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Christian McBride: Getting the Inside Straight

Esther Berlanga-Ryan By

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And I've been working with them for about six years now, I believe it is; and we've had some amazing moments up there, we have a lot of great programs, like "Jazz for Curious Readers," which we invite a writer to come and basically give a dissertation on whatever books they are writing. Then Jazz for Curious Listeners, where we feature the music of a certain artist, and we just play records for our listeners, and they are free, so we always have really big turnouts. And Harlem Speaks was basically the program that really got the museum running. So there's a lot of good things going on up there, so check out the Web site, it's www.jazzmuseumofharlem.org. And you can see all the different things going on.

AAJ: Don't you feel sometimes that jazz should be broadcast more than it is?

With McCoy Tyner and Jeff "Tain" Watts

CMB: Oh, of course! I mean, unfortunately, as I said earlier, when we were talking about the whole Michael Jackson frenzy, welcome to America, where people love, they absolutely have a fascination for BS. They know it is, and they still like it. [laughs]. So, I say that to say that, yes, jazz should be heard more but I think that would confuse people because it would be like eating healthy food every day. Why would we want to do something as awful as that, eat healthy food every day? Why would we want to work out every day, even though we know it's good for us, and we know we need to do that? But yeah, I am not excluding myself either, I am an American citizen myself, too, but I try to train myself not to watch the news too much. I don't watch American Idol, I don't watch Cougar Town, and I never watched Sex in the City. It's just escapism, and it's fine, every now and then you need it, but I found that so many people make a meal out of that, like eating fast food every day. So jazz is really good, strong, serious, important, cultural music, and you will not hear it on mainstream radio, you will not see it on mainstream television because it's too serious.

Even guys who make it fun, like Roy Hargrove and Chick Corea, guys who make it entertaining, for even the non-jazz listener. So it's hard to get their voices heard by the mainstream, because that is just how it is. But I also think that the music will outlast everything that is weak. Everything that is serious, everything that is done with a high level of artistry is always going to be timeless. Unfortunately, the masses may not catch up with it until much, much later, but the music will always survive. That is why people always predicted the death of jazz, and they've been saying that for half a century now, and if it is not dead by now, I am sure it's not going anywhere now.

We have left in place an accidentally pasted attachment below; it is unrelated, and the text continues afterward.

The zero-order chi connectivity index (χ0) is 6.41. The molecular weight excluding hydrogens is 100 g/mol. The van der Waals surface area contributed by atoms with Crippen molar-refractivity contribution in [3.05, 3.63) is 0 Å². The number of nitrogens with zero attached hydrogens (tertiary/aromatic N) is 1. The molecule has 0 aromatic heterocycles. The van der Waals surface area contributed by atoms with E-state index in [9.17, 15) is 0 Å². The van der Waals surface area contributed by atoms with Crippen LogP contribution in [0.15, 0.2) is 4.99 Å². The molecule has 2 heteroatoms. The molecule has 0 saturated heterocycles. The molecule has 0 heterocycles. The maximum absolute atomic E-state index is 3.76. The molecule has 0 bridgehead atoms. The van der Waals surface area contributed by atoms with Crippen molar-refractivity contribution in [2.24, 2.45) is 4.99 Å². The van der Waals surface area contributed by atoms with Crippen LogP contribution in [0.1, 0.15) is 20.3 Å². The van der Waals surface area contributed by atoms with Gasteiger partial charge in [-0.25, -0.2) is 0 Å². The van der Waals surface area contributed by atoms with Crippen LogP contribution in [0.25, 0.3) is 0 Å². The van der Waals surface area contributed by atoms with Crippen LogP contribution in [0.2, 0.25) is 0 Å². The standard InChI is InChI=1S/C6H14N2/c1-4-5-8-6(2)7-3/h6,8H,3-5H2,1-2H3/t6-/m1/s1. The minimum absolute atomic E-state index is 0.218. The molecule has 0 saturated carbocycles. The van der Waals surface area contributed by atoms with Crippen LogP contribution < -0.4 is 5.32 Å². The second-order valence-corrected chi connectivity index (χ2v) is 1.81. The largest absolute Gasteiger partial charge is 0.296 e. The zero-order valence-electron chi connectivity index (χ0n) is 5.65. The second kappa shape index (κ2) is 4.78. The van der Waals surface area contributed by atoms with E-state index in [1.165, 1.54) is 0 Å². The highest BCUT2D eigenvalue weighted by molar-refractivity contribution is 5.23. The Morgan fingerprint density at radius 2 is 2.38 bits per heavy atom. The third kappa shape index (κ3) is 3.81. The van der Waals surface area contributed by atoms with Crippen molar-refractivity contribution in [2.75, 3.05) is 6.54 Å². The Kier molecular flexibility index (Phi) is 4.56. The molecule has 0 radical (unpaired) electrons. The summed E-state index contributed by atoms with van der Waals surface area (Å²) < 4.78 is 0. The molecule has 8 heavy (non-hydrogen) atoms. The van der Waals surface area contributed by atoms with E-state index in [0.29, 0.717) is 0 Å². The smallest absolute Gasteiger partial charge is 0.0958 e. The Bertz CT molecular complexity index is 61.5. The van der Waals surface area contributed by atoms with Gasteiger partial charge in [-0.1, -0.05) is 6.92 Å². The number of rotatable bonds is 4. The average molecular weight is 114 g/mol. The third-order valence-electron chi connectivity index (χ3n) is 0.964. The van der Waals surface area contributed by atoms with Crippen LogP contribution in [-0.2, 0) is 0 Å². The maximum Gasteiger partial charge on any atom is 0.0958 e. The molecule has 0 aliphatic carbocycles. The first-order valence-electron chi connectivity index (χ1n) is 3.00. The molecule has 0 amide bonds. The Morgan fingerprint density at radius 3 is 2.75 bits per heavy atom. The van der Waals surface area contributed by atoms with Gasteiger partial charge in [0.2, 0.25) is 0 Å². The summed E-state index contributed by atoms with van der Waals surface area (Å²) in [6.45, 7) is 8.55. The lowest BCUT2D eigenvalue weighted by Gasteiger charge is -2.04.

AAJ: I have also heard for years that some people have accused jazz of being too intellectual. And I think there is a difference in people as well; I don't feel jazz the same way my father did.

CMB: That's the flip side of the coin because sometimes it seems, particularly inside the jazz world, the more intellectual it can be, the more cerebral; the more esoteric it can be, the more heralded it can be, as being highly artistic, and really creative music. As if playing the blues was old, or somehow keeping the music from progressing. I disagree with that whole-heartedly, because if you listen to for example the Count Basie band, or the Duke Ellington band, are you going to tell me that that is old? Anybody who wants to perform the music like that is preventing the music from progressing? I think not.

I think that's an awful way to tell people that intellectual jazz is the music that people really need to be appreciating. So yeah, that is why people think jazz is too intellectual, that is why people don't want to hear it, because people inside the jazz world are subconsciously making people think that. "Oh well, in order to be really serious, in order to really make a statement, as a true creative artist, you can't just swing, you can't make people feel good, that's been done already, you got to make something different with the music." You don't need time, you don't need changes, you don't need a melody, you need to be weird. [Laughs]

So, yeah, there is a small contention of musicians I think who can, sometimes, only sometimes, over intellectualized the music, and I think they have pulled a certain group of people away from the music. But I think there is a strong contingent of musicians who don't do that, they like to have fun when they play.


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